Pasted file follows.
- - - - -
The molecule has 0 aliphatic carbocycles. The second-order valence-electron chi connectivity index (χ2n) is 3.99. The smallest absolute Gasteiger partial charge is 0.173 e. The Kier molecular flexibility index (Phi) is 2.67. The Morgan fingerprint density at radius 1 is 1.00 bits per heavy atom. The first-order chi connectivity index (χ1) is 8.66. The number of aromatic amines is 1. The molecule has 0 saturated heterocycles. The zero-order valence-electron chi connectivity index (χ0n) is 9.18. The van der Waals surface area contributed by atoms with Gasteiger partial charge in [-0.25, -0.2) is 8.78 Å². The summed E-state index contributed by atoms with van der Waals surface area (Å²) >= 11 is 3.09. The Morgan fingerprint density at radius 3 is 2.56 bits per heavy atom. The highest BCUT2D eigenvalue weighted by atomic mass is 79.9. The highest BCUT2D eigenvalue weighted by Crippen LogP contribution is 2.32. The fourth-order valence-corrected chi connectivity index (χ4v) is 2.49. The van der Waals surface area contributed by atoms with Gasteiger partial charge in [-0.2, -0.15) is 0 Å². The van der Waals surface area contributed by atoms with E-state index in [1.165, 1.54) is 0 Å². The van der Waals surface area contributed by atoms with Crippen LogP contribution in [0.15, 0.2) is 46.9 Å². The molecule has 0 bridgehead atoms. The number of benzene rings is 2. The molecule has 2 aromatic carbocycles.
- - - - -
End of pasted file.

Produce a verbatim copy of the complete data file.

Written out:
The molecule has 0 aliphatic carbocycles. The second-order valence-electron chi connectivity index (χ2n) is 3.99. The smallest absolute Gasteiger partial charge is 0.173 e. The Kier molecular flexibility index (Phi) is 2.67. The Morgan fingerprint density at radius 1 is 1.00 bits per heavy atom. The first-order chi connectivity index (χ1) is 8.66. The number of aromatic amines is 1. The molecule has 0 saturated heterocycles. The zero-order valence-electron chi connectivity index (χ0n) is 9.18. The van der Waals surface area contributed by atoms with Gasteiger partial charge in [-0.25, -0.2) is 8.78 Å². The summed E-state index contributed by atoms with van der Waals surface area (Å²) >= 11 is 3.09. The Morgan fingerprint density at radius 3 is 2.56 bits per heavy atom. The highest BCUT2D eigenvalue weighted by atomic mass is 79.9. The highest BCUT2D eigenvalue weighted by Crippen LogP contribution is 2.32. The fourth-order valence-corrected chi connectivity index (χ4v) is 2.49. The van der Waals surface area contributed by atoms with Gasteiger partial charge in [-0.2, -0.15) is 0 Å². The van der Waals surface area contributed by atoms with E-state index in [1.165, 1.54) is 0 Å². The van der Waals surface area contributed by atoms with Crippen LogP contribution in [0.15, 0.2) is 46.9 Å². The molecule has 0 bridgehead atoms. The number of benzene rings is 2. The molecule has 2 aromatic carbocycles.